by krombhol-at-felix.teclink.net (Paul Krombholz)
Date: Mon, 4 Aug 1997
Several months ago there was some discussion about whether or not
Alternanthera sessilis would grow underwater. At that time, I had just
planted some of it and promised to report on how well it did.
It really doesn't do well at all underwater, even with extra CO2. Although
my plants didn't die, they hardly grew at all, with about half of the old
leaves falling off and the new leaves clasped tight to the stem and not
expanding more than about 5 millimeters. After two months one stem
reached the surface, and then started fairly rapid above-water growth with
normal looking leaves. In about three weeks it grew 8 inches, while, in
contrast, the underwater plants had no visible growth during the same time
period. The fact that the above-water portion grew so rapidly indicates
that nutrients were in good supply. The water was clear, and therefore, the
below-water plants got almost as much light.
My experience confirms Kasselmann's recommendation that this species be
used only in a paludarium.
Paul Krombholz Tougaloo College, Tougaloo, MS 39174, in
Jackson, Mississippi, where it got up to 97 yesterday, the air conditioning
where I work is dead, and the scattered showers are still appearing
somewhere else, usually just to the East.
by krombhol/teclink.net (Paul Krombholz)
Date: Sat, 24 Jan 1998
>From: "Chetlen R. Crossnoe" <cc691077-at-bcm.tmc.edu>
>Subject: Questions: Telanthera, Kent mixture
>.....A few weeks ago I bought a stem plant called Telanthera. It is very
>red and in shape looks quite a bit like Hygrophila polysperma except the
>leaves are longer and more pointed. I found this plant on the big plant
>list at the Krib but have not found any mention of it on any of the lists
>that give more information. It is mentioned a couple of times in the
>archives, but never with any real information.
According to Kasselmann, Telanthera is an older name for Alternanthera.
Your plant sounds like a variety of Alternanthera reineckii called (in
German) lilablattig. It translates into something like lilac-colored
leaves. I have something that looks like it that came to me as
Alternenthera cardinalis. It is _very_ red with no hint of green. By the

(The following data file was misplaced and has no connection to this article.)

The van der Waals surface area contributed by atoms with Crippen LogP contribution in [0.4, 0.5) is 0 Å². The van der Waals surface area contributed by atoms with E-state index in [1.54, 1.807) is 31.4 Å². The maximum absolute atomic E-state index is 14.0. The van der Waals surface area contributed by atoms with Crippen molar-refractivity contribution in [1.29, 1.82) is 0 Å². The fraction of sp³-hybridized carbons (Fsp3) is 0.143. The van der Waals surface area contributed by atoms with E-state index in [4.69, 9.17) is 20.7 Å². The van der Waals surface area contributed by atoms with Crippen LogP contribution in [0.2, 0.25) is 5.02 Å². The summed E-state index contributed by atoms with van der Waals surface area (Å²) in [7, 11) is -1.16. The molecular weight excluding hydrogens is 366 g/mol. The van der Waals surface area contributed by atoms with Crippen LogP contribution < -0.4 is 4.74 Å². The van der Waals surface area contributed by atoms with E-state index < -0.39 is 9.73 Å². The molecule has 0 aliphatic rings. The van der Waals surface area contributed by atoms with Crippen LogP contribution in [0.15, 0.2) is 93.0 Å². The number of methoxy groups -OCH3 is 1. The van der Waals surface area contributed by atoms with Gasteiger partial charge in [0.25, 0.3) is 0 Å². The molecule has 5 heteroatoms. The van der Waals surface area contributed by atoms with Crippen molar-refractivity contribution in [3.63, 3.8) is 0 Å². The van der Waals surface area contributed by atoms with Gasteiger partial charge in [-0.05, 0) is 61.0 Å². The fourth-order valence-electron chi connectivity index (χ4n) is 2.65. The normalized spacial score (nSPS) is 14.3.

way, I hope Michael Eckhardt is somewhere in the background, monotoring my
attempts to translate Kasselmann. He really knows German. I mostly guess
at the translation.
Paul Krombholz, in soggy central Mississippi where the water table is
getting back down to the surface of the ground.
by krombhol/teclink.net (Paul Krombholz)
Date: Fri, 13 Mar 1998
There is Alternanthera sessilis, a beet-red plant that absolutely refuses
to grow submersed. There is A. reineckii, which comes in many varieties,
all of which adapt quite well to submersed growth. The appearance of an
emerse-grown plant is not very helpful in determining if it can also be
grown submersed, just as the appearance of a worm doesn't give much
indication that it can turn into a butterfly.
I am now looking at some of those pictures of lushly planted Dutch
aquariums and seeing that the crypts were grown ermersed and stuck in there
and havn't had any time to grow before the picture was taken. How many of
those beautifully manacured and arranged aquaria were planted shortly
before the picture was taken? Amano's tanks, on the other hand look like
the plants have really been growing there, underwater, for quite some time
before the picture was taken. They do look, however, like they have been
carefully trimmed and arranged.
Paul Krombholz, in chilly central Mississippi where the warm front came
early and we didn't break a low temeperature record.
by busko/stsci.edu (Ivo Busko)
Date: Mon, 27 Mar 2000
> I think the basic question here, is which plants can just be *mowed*? To my
> knowledge the hygrophila plants can all be cut down this way. Cabomba has to
> be pulled up and tops replanted. What about the Eusteralis stellata?
I noticed that my Althernanthera reineckii roseafolia does not seem to stand
too much pruning. It was growing healthy and beautifully red until I prunned
its outgrown stems a couple times. First I throwed out the growing tips and
let the cutout stumps in place to regrow. They did so beautifully. Then I
pruned again and replanted the growing tips, throwing out the rooted stumps.
Again it recovered nicely. The third time, I again replanted the growing tips,
but then it slowed down noticeabily, lost its color even on the leaves'
undersides, and new growth is coming out crinkled and small. Nothing else
changed in the tank, it's been very stable for several months now. And all
other plants in the same tank didn't change their behavior at all.
Could this be due to incorrect pruning technique ? What is the experience
with this plant ? I treat my other stem plants (r. indica, h. polysperma and
sunset, creeping charlie, mermaid weed) in the same way and they are responding
fine for about one year now. All other about 20 plant species in the same
tank are doing great too.
- -Ivo Busko